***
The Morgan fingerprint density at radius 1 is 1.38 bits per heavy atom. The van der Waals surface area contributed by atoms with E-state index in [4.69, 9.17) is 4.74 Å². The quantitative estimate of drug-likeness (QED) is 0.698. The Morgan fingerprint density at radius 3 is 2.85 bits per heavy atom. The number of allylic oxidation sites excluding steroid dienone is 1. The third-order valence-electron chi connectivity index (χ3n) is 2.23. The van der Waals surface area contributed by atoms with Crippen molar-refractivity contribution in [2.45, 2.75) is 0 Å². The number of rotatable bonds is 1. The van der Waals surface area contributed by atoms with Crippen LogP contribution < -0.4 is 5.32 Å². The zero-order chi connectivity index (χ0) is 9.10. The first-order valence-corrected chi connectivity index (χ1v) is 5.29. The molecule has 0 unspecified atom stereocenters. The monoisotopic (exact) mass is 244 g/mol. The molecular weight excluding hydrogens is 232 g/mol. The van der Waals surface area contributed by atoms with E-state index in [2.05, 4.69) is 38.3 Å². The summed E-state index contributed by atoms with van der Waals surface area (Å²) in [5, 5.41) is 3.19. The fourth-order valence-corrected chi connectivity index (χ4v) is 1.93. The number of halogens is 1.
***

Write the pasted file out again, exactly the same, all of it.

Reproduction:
The Morgan fingerprint density at radius 1 is 1.38 bits per heavy atom. The van der Waals surface area contributed by atoms with E-state index in [4.69, 9.17) is 4.74 Å². The quantitative estimate of drug-likeness (QED) is 0.698. The Morgan fingerprint density at radius 3 is 2.85 bits per heavy atom. The number of allylic oxidation sites excluding steroid dienone is 1. The third-order valence-electron chi connectivity index (χ3n) is 2.23. The van der Waals surface area contributed by atoms with Crippen molar-refractivity contribution in [2.45, 2.75) is 0 Å². The number of rotatable bonds is 1. The van der Waals surface area contributed by atoms with Crippen LogP contribution < -0.4 is 5.32 Å². The zero-order chi connectivity index (χ0) is 9.10. The first-order valence-corrected chi connectivity index (χ1v) is 5.29. The molecule has 0 unspecified atom stereocenters. The monoisotopic (exact) mass is 244 g/mol. The molecular weight excluding hydrogens is 232 g/mol. The van der Waals surface area contributed by atoms with E-state index in [2.05, 4.69) is 38.3 Å². The summed E-state index contributed by atoms with van der Waals surface area (Å²) in [5, 5.41) is 3.19. The fourth-order valence-corrected chi connectivity index (χ4v) is 1.93. The number of halogens is 1.